April 18, 2022 (Mon)
9:00am - beginning of rolling start*
* Boston employs a system wherein runners start in 4 consecutive waves based on their qualification time. Waves occur every 25 minutes. Click here to view starting times.
Start: Hopkinton, MA
U.S. resident: $205.00
Athletes can qualify for the Boston Marathon in two ways:
The first path to the Boston starting line is by running a marathon under the age specific qualifying standard*. Performances must be achieved on a officially certified course and run within the qualifying window. For 2022, the window was September 1, 2019 - November 12, 2021. The window for the 2023 race began September 1, 2021. For more details on time-based qualification, visit this link.
2. Charity Qualification Program
If you lack a performance based qualifying time but still want to run the marathon, consider applying to an official charity program. Every year, the Boston Marathon admits members of partner charity programs who fundraise money for their respective organization. Interested individuals are encouraged to directly contact participating charities. Athletes must raise a minimum of $5,000.00. More information including a list of organizations may be found here.
3. Charity Qualification Program
Registration is completed through the Boston Marathon Athlete’s Village portal. Runners must be 18 or older to compete.
First held in 1897, the Boston Marathon is the oldest annual marathon in the world. In addition to owning the superlative for senior global marathon, the race is one of the prestigious Abbott World Major Marathons and is the most widely viewed sporting event in New England.
Is Boston a “hard” marathon?
The Boston Marathon is considered one of the “harder” marathons in the Abbott World Marathon. What makes one marathon harder or easier than another? While no marathon is easy, the Boston Marathon is particularly challenging because of its elevation profile or, in normal language, the hills.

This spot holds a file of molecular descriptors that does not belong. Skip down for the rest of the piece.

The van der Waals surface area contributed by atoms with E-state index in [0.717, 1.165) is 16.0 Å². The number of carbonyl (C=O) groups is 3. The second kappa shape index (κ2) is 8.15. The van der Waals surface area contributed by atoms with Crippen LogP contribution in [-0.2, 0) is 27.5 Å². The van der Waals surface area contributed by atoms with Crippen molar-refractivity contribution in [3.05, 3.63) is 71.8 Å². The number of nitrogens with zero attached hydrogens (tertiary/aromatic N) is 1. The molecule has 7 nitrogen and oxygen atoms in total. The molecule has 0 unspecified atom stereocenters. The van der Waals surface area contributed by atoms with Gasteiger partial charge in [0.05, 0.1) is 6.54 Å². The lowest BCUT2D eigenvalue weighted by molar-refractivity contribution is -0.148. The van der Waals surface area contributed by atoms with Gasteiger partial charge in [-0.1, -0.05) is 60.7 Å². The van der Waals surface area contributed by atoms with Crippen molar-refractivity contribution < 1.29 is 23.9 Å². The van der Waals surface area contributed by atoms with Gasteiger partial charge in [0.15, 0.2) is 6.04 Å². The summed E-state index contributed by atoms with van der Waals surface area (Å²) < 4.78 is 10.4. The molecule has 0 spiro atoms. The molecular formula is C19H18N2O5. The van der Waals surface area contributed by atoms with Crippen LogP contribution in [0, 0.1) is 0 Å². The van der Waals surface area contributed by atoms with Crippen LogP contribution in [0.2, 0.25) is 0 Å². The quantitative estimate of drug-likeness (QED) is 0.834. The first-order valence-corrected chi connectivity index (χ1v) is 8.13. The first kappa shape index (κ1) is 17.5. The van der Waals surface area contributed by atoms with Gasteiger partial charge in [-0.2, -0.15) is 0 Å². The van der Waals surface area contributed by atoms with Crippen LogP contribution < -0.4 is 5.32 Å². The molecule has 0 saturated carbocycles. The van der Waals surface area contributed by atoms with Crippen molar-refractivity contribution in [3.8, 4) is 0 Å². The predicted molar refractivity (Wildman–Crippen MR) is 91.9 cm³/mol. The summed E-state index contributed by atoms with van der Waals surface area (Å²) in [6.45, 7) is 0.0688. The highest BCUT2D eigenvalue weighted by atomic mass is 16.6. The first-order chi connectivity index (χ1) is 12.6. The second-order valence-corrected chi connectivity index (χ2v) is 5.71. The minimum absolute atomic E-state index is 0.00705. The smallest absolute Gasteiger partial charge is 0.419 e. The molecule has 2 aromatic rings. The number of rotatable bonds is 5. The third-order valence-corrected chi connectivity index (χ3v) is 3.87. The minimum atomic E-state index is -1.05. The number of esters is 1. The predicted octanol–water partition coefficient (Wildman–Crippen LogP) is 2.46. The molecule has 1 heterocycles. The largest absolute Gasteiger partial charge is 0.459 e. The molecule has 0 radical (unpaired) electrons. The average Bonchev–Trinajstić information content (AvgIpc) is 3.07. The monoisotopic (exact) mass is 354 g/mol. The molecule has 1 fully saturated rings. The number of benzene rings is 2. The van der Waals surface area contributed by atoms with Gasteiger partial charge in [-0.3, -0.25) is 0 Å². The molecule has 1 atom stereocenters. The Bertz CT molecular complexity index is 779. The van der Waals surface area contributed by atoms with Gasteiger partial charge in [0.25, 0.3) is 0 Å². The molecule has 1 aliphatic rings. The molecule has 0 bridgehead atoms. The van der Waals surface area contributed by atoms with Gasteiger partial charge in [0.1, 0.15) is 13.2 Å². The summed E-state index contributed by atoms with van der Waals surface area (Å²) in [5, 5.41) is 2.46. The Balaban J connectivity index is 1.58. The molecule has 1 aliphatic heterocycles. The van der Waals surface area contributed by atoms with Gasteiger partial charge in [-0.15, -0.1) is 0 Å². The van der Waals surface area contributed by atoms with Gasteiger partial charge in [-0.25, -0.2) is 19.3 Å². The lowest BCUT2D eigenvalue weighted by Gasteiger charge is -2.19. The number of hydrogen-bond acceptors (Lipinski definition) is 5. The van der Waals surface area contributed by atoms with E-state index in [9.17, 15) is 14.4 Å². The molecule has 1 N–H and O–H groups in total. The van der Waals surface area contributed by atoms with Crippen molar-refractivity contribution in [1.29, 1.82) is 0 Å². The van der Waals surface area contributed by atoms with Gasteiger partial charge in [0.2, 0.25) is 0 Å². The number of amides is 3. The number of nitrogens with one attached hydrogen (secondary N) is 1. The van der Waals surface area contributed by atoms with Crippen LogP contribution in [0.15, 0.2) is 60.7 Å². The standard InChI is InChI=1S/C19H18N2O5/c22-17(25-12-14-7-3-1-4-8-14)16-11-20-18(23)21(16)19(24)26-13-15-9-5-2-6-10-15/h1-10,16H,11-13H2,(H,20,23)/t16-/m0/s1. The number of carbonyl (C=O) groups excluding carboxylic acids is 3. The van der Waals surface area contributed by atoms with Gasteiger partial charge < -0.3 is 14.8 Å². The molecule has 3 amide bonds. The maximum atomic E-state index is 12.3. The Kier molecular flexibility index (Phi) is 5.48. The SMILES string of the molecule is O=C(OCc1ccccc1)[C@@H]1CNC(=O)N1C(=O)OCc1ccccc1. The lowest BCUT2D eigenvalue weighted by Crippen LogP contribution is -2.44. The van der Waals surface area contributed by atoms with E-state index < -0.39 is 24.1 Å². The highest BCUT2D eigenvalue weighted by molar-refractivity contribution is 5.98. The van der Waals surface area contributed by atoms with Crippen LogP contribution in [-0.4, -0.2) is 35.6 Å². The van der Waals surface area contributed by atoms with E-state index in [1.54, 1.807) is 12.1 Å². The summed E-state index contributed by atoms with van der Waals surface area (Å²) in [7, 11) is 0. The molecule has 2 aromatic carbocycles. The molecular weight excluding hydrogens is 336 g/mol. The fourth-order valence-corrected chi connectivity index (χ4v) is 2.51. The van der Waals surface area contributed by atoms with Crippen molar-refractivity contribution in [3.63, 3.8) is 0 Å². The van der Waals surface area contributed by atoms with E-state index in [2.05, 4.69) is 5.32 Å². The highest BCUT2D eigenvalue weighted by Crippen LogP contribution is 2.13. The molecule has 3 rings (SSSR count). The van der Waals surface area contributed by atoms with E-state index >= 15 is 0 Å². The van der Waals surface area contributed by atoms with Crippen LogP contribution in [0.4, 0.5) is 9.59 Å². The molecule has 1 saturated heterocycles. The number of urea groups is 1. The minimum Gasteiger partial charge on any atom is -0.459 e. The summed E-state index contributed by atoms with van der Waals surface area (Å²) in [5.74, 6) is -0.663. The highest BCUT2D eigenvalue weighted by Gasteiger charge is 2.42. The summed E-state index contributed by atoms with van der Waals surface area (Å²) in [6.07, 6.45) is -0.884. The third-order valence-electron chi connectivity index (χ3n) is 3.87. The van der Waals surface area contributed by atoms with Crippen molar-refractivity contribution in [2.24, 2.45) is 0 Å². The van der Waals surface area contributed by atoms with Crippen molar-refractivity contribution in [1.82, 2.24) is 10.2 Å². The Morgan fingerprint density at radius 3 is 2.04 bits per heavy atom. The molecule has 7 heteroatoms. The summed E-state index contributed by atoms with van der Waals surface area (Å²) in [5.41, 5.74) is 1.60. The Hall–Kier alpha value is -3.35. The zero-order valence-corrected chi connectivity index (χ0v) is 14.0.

The Boston Marathon actually starts with a significant amount of downhill, but what usually proves toughest for runners is the series of uphill climbs known as the Newton Hills, around miles 18 to 22. Plus, the Boston Marathon is held during the notoriously fickle New England spring, which can bring temperatures in the 90s or hypothermia-inducing freezing rain.
How to prepare
As with any marathon, preparing for the Boston Marathon involves a lot of running. Most beginner athletes will run at least one twenty-miler in training, while the elite competitors will often average 20 miles every day!
The most important thing in the marathon is pacing and in the Boston Marathon, that’s extra important as the course undulates and the downhill start can sometimes encourage a too-fast start which fries the legs for the second half.
The human body can only store enough fuel for about an hour to an hour and a half of running, so when you run a marathon (be it the Boston Marathon or any long race), taking in extra fuel (read: calories) is critical.
The going wisdom is that one should take in about 4 calories per kg of bodyweight per hour. So, if you’re a 55kg distance runner (like your author), you’d want to be taking in around 55*4 = 220 calories per hour. (For context, 1 standard energy gel usually has 100 calories.
The Boston Marathon course is one of the more challenging race courses among the big-city marathons. The first 15 miles of the race are undulating and feature a significant net downhill, while miles 18-22 are home to the famous “Newton Hills”, culminating in the aptly named “Heartbreak Hill”.
How to train for the course? In a sentence: Run on hills. Run on hilly terrain as much as possible. Live in a flat area? Try adding in targeted strength training for your quads and glutes or even find some good bridges or parking garages to add some elevation to your runs!
ZUMBA - JOANNE GREEN
TUE. AT 7:00 PM
BALLET - KAREN KING
TUE. AT 6:00 PM
HIP HOP - RON JAKE
TUE. AT 5:00 PM
JAZZ - ACE SILVERSTEIN
TUE. AT 4:30 PM